Student: But my friend/sister/neighbor/coworker has a dog that rings a bell to go out! I want my dog to do that!

Me: Excellent, that's a great goal.  A rough outline of our steps:  5-10 sessions to teach your dog to ring the bell on cue. We want to be careful that the noise and motion doesn't scare your puppy.  We have to have very good house training to start with too.   The next step is to teach your puppy to ring the bell, then go out to potty.  Not for walks or fun play. You will have to put away the bells as soon as you come back in.  The next stage is for teaching your puppy to ring the bell on his own to go out and not to ring it to go out for play.      Some dogs learn this right away with no training..... it might be worth a try.     But on average it takes 4-6 weeks of diligent training to get them started.  

Student: Oh.  

Me:  Isn't your house three floors? Will you be able to hear the bells when you are upstairs/the other side of the house/in the basement?

Student:  No! What do I do!

Me: You could have several sets of the entry point to each floor....  but the same long training process.  It's really much easier to be good about taking your dog out.

Student:  Hmm.....

Me:  Let's address the house training first, and then we will re-evaluate your goals.

Notes on house training:

  • Limit freedom
  • Reinforce correct responses
  • Keep a chart
  • Prevent errors
  • No don't want your puppy to hide to pee indoors....unpleasant surprise.
  • Continue to reinforce outdoors to build motivation. The more motivated your puppy is to get outside...the more likely he is to let you know.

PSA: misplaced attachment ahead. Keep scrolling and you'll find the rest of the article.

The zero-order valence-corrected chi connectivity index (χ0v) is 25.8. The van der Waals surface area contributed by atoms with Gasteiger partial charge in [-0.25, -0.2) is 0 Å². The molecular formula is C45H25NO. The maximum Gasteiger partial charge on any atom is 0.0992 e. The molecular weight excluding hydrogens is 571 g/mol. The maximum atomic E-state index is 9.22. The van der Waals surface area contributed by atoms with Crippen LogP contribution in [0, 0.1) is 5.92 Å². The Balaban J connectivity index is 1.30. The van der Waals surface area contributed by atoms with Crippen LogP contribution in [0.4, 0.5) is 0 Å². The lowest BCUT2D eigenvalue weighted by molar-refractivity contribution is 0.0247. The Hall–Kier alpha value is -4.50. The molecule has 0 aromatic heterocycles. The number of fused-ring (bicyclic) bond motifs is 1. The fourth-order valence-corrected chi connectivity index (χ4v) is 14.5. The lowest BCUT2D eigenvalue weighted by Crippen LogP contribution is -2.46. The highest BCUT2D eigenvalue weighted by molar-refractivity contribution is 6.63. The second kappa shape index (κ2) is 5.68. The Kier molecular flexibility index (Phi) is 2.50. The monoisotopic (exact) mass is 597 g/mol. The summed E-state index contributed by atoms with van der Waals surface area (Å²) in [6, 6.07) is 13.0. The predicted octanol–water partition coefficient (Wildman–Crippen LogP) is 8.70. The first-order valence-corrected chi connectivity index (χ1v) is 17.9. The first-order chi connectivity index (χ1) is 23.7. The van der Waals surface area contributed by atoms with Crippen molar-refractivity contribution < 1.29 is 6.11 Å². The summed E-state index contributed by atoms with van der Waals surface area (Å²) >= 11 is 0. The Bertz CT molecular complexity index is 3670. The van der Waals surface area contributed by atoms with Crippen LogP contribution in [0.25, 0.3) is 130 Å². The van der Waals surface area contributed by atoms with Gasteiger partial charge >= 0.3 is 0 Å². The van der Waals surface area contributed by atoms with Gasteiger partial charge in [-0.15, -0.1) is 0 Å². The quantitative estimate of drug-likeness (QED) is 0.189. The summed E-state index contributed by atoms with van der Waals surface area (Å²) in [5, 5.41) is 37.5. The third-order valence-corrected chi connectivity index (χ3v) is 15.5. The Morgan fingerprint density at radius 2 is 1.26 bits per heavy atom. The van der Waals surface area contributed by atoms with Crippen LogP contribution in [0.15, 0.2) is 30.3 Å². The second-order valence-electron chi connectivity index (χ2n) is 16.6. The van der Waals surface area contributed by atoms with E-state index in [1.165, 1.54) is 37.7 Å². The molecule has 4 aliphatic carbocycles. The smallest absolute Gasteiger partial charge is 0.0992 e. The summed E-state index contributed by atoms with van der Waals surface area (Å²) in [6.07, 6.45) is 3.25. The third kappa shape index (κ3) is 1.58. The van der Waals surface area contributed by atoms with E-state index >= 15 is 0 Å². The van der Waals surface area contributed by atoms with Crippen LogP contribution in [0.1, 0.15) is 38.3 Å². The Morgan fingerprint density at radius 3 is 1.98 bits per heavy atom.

• Next time around...if you are getting a dog from a breeder, find a breeder who starts the house training. There is NO good reason for a breeder to ignore this.  
  • Bigger crates are better than smaller crates.
  • If you are getting many errors or see a sudden change for the worse, visit your vet.

Tuesday, September 6, 2011

When is Reinforcement Available?

What started as a short jump-tunnel sequence ended up being a lot of thought on how a dog knows when reinforcement is available.

During the session, the young retriever was bouncing at his handler and then running off to get into trouble.  He wanted the reinforcers, but did not seem to know how to get them.

For Griffin,  he is to get treats if I deliver it to his mouth (as opposed to him lunging forward to take it), if I cue "get it" and toss or drop or present, or if I hold my hand in one of two "come get it" ways. Anything else?  And there is no chance he will get it and he shouldn't try.  We have similar rules for toys.

This allows us a -lot- of freedom that more beginner dogs don't have.   I can have food visible and works without being distracted by it. The food can be on the ground and accessible and he will perform his task.  My preparing/moving reinforcers are not disrupting our training.